Cambridge is a lovely city. We walked through the Harvard Campus, downtown, Lesley College and down Brattle Street past Longfellow’s Home. I had no idea that this was George Washington’s heaquarters from 1775-1776. Longfellows’ father-in-law bought the home in 1843 as a wedding gift. It’s the house where Longfellow lived until he died. We also learned that The Harvard Museum of National History houses The Ware Collection of Blaschka Glass. We decided this was something we had to see! These models of plants are made entirely of glass. There are more than 4000 models of more than 800 species of flowers.
They were made between 1887 and 1936 and were created because a Harvard professsor wanted lifelike models for teaching botany. Prior to this time there were only papier mache or wax models available.
One of my very favorite parts of Boston is The Freedom Trail. This trail is embedded in the sidewalk making it incredibly easy to follow and it’s like walking through a textbook of early American history. On this trail are marked the sites of the Boston Massacre, Paul Revere’s home, the Granary Cemetery (where Samuel Adams, Crispus Attacks, as well as Ben Franklin’s parents are buried). The Corner Bookstore was originally the home of Anne Hutchinson (who was kicked out of Massachusetts for heresy) and was later a meeting place for authors including: Longfellow, Hawthorne and Emerson. Perhaps because it has a commercial history that spans a couple of centuries I shouldn’t be upset that it is now the home of a commercial entity of the 2000’s. (Chipotle) But it really does bother me!
We paid to enter the Old State House which was particularly interesting because there were several informative narrations we could download on our phones that explained the history of the building! A realitively new addition to the Freedom Trail is The New England Holocaust Memorial built in 1995. This moving memorial consists of six towers which represent the six camps and six is also significant for the six years that the camps were in existence. On a lighter note, also along the Freedom Trail, in front of the Old City Hall is a donkey. For over 100 years Boston politics was dominated by Democratic mayors In 2004 this donkey was dubbed “The Democratic Donkey.” Next to the donkey are footprints with the inscription, “Stand in Opposition.”
We had seen the exhibit for Robert McCloskey’s book, Make Way for Ducklings at the Museum of Fine Arts. I remembered the book from when I was a child about Mr and Mrs. Mallard who find the perfect place to raise their family in Boston Public Gardens. So I definitely wanted to see the sculpture. Because we had missed it on our first trip, we made a second trek to the gardens to see it.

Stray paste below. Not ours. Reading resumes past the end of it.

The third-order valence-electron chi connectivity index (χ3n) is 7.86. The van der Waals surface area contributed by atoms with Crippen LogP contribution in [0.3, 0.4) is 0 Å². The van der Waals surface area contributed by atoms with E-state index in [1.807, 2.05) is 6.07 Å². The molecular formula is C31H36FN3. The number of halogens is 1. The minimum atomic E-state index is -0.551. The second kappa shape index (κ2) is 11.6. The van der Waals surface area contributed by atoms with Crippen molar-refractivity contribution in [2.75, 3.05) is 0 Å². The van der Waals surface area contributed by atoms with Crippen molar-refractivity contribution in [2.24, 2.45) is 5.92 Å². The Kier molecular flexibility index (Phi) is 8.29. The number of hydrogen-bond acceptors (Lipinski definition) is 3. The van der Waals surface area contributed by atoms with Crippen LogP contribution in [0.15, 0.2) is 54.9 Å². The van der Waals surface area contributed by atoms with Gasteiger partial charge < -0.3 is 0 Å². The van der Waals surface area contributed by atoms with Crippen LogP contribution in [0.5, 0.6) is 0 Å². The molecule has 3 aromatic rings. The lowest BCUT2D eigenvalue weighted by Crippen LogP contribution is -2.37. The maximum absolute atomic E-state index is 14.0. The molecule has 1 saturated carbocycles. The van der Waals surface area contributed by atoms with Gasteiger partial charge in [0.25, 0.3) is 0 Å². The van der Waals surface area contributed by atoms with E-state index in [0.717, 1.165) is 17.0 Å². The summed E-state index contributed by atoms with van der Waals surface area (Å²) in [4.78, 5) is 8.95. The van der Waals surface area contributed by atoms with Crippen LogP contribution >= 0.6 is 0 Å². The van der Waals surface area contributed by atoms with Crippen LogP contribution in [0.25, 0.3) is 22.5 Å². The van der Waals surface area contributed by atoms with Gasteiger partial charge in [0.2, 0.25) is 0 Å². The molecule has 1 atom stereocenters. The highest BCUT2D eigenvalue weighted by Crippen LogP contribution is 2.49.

And while I loved the Museum of Fine Arts perhaps my favorite museum in all of Boston is the Isabella Stewart Gardner Museum. It’s an eclectic collection of art, sculpture, textiles and antiques and housed in beautiful rooms that were designed to resemble a Venetian palace of the 1400’s. It’s unlike any museum I’ve visited anywhere!
We also drove out to Cape Cod. Because we were located south of Boston and didn’t have to drive through the city it made a much easier trip out to the Cape. And although there were lots of people, because we were visiting in late May we didn’t have to contend with the summer mobs. Provincetown has lots of cute little shops and I found a place to get my haircut. Another day we drove Falmouth which is about an hour south of Boston but not out on the Cape. We were particularly interested in this area because of the work at Woods Hole that environmentalist Rachel Carson had done in the 1960s. Ms Carson wrote Silent Spring in 1962 about the harmful effects of pesticides. She was awarded the Presidential Medal of Freedom by President Carter and because she was a family friend of Bob’s aunts (having grown up in the same small western Pennsylvania town) we particularly wanted to visit her statue in Falmouth. We fell in love with the area finding it even more beautiful than the Cape itself.
Our temperatures in Boston were cool. The locals tell us that it has been exceedingly cool this year. We also had quite a bit of rain, but it rarely rained all day and we found we could generally dodge between the showers. We like to read near the beach and we can do that in jackets just as long as the wind doesn’t gust too much. Another favorite in Boston for us is the chowder. We’ve tried it nearly everywhere we’ve gone and the cool weather only makes it taste that much better. We will definitely miss this special taste of New England when we leave! It seems too like we are following the flowers this spring. Starting on our drive up to DC from Florida in late February all the way to Boston in May, we find the rhododendrons gorgeous, one just exceeding the previous in its beauty. Rhododendrons have always been among my favorite bloom, but I have never witnessed any as large as we have seen this year. Some stand almost as high as houses!
The night before we were to leave Boston we found a small wonderful Italian restaurant not far from our house. We chatted with the owner (also waitress and cook) who wanted to know more about our lifestyle. As we were talking about all the things we love about Boston she commented, “Wow, you sound like locals!” I guess that’s what we love best…getting to really know a city, how to maneuver it, what makes it interesting, what’s its history, talking with the locals. In this case we definitely want to know more about this cradle of American history. Guess we’ll have to put Boston/Hull on our list of places to return to!